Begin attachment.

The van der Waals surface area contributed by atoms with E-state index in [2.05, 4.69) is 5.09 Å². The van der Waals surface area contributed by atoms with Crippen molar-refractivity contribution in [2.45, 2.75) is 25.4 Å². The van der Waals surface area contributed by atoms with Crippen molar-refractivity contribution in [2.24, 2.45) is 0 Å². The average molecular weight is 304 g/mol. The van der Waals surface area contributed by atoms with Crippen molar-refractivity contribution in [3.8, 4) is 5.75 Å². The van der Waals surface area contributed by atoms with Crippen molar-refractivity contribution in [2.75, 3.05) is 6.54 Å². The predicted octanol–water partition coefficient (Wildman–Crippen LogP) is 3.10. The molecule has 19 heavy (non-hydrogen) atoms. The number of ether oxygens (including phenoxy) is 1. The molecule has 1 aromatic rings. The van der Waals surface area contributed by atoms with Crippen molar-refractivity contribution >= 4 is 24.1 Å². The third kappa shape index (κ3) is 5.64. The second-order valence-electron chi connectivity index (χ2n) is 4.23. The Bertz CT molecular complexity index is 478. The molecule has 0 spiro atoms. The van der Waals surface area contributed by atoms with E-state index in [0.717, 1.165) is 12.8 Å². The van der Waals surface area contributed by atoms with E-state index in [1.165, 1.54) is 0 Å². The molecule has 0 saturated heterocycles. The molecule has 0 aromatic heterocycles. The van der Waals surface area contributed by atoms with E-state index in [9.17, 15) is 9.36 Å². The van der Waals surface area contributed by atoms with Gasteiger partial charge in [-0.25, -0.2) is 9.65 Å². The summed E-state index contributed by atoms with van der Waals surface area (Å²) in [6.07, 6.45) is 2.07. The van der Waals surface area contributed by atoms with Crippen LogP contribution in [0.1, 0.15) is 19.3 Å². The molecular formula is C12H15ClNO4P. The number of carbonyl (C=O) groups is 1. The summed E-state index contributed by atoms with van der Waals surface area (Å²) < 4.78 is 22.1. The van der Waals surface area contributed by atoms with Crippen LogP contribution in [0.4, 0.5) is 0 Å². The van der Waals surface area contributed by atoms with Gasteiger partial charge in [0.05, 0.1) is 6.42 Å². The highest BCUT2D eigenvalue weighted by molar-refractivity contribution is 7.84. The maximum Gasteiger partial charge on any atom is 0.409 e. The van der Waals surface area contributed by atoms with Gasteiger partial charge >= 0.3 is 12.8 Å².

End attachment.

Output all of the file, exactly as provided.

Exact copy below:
The van der Waals surface area contributed by atoms with E-state index in [2.05, 4.69) is 5.09 Å². The van der Waals surface area contributed by atoms with Crippen molar-refractivity contribution in [2.45, 2.75) is 25.4 Å². The van der Waals surface area contributed by atoms with Crippen molar-refractivity contribution in [2.24, 2.45) is 0 Å². The average molecular weight is 304 g/mol. The van der Waals surface area contributed by atoms with Crippen molar-refractivity contribution in [3.8, 4) is 5.75 Å². The van der Waals surface area contributed by atoms with Crippen molar-refractivity contribution in [2.75, 3.05) is 6.54 Å². The predicted octanol–water partition coefficient (Wildman–Crippen LogP) is 3.10. The molecule has 19 heavy (non-hydrogen) atoms. The number of ether oxygens (including phenoxy) is 1. The molecule has 1 aromatic rings. The van der Waals surface area contributed by atoms with Crippen molar-refractivity contribution >= 4 is 24.1 Å². The third kappa shape index (κ3) is 5.64. The second-order valence-electron chi connectivity index (χ2n) is 4.23. The Bertz CT molecular complexity index is 478. The molecule has 0 spiro atoms. The van der Waals surface area contributed by atoms with E-state index in [0.717, 1.165) is 12.8 Å². The van der Waals surface area contributed by atoms with E-state index in [1.165, 1.54) is 0 Å². The molecule has 0 saturated heterocycles. The molecule has 0 aromatic heterocycles. The van der Waals surface area contributed by atoms with E-state index in [9.17, 15) is 9.36 Å². The van der Waals surface area contributed by atoms with Gasteiger partial charge in [-0.25, -0.2) is 9.65 Å². The summed E-state index contributed by atoms with van der Waals surface area (Å²) in [6.07, 6.45) is 2.07. The van der Waals surface area contributed by atoms with Crippen LogP contribution in [0.1, 0.15) is 19.3 Å². The molecular formula is C12H15ClNO4P. The number of carbonyl (C=O) groups is 1. The summed E-state index contributed by atoms with van der Waals surface area (Å²) < 4.78 is 22.1. The van der Waals surface area contributed by atoms with Crippen LogP contribution in [0.4, 0.5) is 0 Å². The van der Waals surface area contributed by atoms with Gasteiger partial charge in [0.05, 0.1) is 6.42 Å². The highest BCUT2D eigenvalue weighted by molar-refractivity contribution is 7.84. The maximum Gasteiger partial charge on any atom is 0.409 e. The van der Waals surface area contributed by atoms with Gasteiger partial charge >= 0.3 is 12.8 Å².